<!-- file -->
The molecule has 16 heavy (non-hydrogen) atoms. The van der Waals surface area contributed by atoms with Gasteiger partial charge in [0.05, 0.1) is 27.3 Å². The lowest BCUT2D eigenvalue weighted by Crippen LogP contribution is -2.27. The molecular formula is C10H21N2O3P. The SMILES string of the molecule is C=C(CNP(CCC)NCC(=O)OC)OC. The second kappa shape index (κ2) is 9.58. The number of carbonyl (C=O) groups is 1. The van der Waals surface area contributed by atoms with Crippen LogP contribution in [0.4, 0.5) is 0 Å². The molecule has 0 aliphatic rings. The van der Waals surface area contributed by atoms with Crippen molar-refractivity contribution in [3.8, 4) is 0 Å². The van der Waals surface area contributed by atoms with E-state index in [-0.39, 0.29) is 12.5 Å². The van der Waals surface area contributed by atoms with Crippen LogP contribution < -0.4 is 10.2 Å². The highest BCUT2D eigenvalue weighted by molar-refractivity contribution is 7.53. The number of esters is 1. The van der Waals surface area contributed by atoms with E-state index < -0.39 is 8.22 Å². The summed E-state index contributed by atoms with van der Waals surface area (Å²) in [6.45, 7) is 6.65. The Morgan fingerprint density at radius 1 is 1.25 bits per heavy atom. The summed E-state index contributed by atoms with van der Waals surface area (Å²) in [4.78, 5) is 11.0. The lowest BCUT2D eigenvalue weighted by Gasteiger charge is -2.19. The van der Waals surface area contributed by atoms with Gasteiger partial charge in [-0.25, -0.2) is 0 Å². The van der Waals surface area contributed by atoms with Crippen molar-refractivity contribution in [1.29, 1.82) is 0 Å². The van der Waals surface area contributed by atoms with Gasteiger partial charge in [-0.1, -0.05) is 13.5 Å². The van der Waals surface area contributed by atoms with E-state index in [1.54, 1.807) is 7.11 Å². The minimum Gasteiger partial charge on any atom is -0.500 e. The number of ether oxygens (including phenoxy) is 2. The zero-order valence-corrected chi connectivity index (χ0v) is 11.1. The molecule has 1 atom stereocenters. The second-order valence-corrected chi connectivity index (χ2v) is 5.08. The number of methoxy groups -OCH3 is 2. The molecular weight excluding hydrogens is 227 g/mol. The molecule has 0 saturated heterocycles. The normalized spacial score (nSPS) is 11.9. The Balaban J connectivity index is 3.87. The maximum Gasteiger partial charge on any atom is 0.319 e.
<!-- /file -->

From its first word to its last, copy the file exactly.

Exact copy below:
The molecule has 16 heavy (non-hydrogen) atoms. The van der Waals surface area contributed by atoms with Gasteiger partial charge in [0.05, 0.1) is 27.3 Å². The lowest BCUT2D eigenvalue weighted by Crippen LogP contribution is -2.27. The molecular formula is C10H21N2O3P. The SMILES string of the molecule is C=C(CNP(CCC)NCC(=O)OC)OC. The second kappa shape index (κ2) is 9.58. The number of carbonyl (C=O) groups is 1. The van der Waals surface area contributed by atoms with Crippen LogP contribution in [0.4, 0.5) is 0 Å². The molecule has 0 aliphatic rings. The van der Waals surface area contributed by atoms with Crippen molar-refractivity contribution in [3.8, 4) is 0 Å². The van der Waals surface area contributed by atoms with E-state index in [-0.39, 0.29) is 12.5 Å². The van der Waals surface area contributed by atoms with Crippen LogP contribution < -0.4 is 10.2 Å². The highest BCUT2D eigenvalue weighted by molar-refractivity contribution is 7.53. The number of esters is 1. The van der Waals surface area contributed by atoms with E-state index < -0.39 is 8.22 Å². The summed E-state index contributed by atoms with van der Waals surface area (Å²) in [6.45, 7) is 6.65. The Morgan fingerprint density at radius 1 is 1.25 bits per heavy atom. The summed E-state index contributed by atoms with van der Waals surface area (Å²) in [4.78, 5) is 11.0. The lowest BCUT2D eigenvalue weighted by Gasteiger charge is -2.19. The van der Waals surface area contributed by atoms with Gasteiger partial charge in [-0.25, -0.2) is 0 Å². The van der Waals surface area contributed by atoms with Crippen molar-refractivity contribution in [1.29, 1.82) is 0 Å². The van der Waals surface area contributed by atoms with Gasteiger partial charge in [-0.1, -0.05) is 13.5 Å². The van der Waals surface area contributed by atoms with E-state index in [1.54, 1.807) is 7.11 Å². The minimum Gasteiger partial charge on any atom is -0.500 e. The number of ether oxygens (including phenoxy) is 2. The zero-order valence-corrected chi connectivity index (χ0v) is 11.1. The molecule has 1 atom stereocenters. The second-order valence-corrected chi connectivity index (χ2v) is 5.08. The number of methoxy groups -OCH3 is 2. The molecular weight excluding hydrogens is 227 g/mol. The molecule has 0 saturated heterocycles. The normalized spacial score (nSPS) is 11.9. The Balaban J connectivity index is 3.87. The maximum Gasteiger partial charge on any atom is 0.319 e.